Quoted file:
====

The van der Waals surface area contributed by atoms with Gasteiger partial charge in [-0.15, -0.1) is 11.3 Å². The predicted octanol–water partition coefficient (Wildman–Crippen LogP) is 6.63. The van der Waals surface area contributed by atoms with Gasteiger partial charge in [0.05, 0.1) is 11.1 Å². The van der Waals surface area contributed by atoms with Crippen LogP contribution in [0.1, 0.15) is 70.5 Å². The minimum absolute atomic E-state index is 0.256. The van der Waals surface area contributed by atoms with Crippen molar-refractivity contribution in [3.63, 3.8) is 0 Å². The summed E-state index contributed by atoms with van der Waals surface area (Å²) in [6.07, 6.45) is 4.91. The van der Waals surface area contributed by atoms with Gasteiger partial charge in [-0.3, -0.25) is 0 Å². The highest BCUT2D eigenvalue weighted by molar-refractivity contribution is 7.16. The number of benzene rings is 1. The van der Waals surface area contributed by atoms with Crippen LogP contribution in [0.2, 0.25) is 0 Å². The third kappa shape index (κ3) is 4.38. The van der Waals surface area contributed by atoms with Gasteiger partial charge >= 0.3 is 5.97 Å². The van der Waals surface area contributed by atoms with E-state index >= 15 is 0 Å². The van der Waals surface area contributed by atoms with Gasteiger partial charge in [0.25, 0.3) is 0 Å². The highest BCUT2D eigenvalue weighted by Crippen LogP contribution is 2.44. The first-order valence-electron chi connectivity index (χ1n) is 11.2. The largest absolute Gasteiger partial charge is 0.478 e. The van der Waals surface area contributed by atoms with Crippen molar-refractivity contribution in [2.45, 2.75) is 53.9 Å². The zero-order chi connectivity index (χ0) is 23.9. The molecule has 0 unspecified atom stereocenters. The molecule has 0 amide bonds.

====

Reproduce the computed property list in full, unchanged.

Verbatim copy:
The van der Waals surface area contributed by atoms with Gasteiger partial charge in [-0.15, -0.1) is 11.3 Å². The predicted octanol–water partition coefficient (Wildman–Crippen LogP) is 6.63. The van der Waals surface area contributed by atoms with Gasteiger partial charge in [0.05, 0.1) is 11.1 Å². The van der Waals surface area contributed by atoms with Crippen LogP contribution in [0.1, 0.15) is 70.5 Å². The minimum absolute atomic E-state index is 0.256. The van der Waals surface area contributed by atoms with Crippen molar-refractivity contribution in [3.63, 3.8) is 0 Å². The summed E-state index contributed by atoms with van der Waals surface area (Å²) in [6.07, 6.45) is 4.91. The van der Waals surface area contributed by atoms with Gasteiger partial charge in [-0.3, -0.25) is 0 Å². The highest BCUT2D eigenvalue weighted by molar-refractivity contribution is 7.16. The number of benzene rings is 1. The van der Waals surface area contributed by atoms with Crippen LogP contribution in [0.2, 0.25) is 0 Å². The third kappa shape index (κ3) is 4.38. The van der Waals surface area contributed by atoms with Gasteiger partial charge >= 0.3 is 5.97 Å². The van der Waals surface area contributed by atoms with E-state index >= 15 is 0 Å². The van der Waals surface area contributed by atoms with Gasteiger partial charge in [0.25, 0.3) is 0 Å². The highest BCUT2D eigenvalue weighted by Crippen LogP contribution is 2.44. The first-order valence-electron chi connectivity index (χ1n) is 11.2. The largest absolute Gasteiger partial charge is 0.478 e. The van der Waals surface area contributed by atoms with Crippen molar-refractivity contribution in [2.45, 2.75) is 53.9 Å². The zero-order chi connectivity index (χ0) is 23.9. The molecule has 0 unspecified atom stereocenters. The molecule has 0 amide bonds.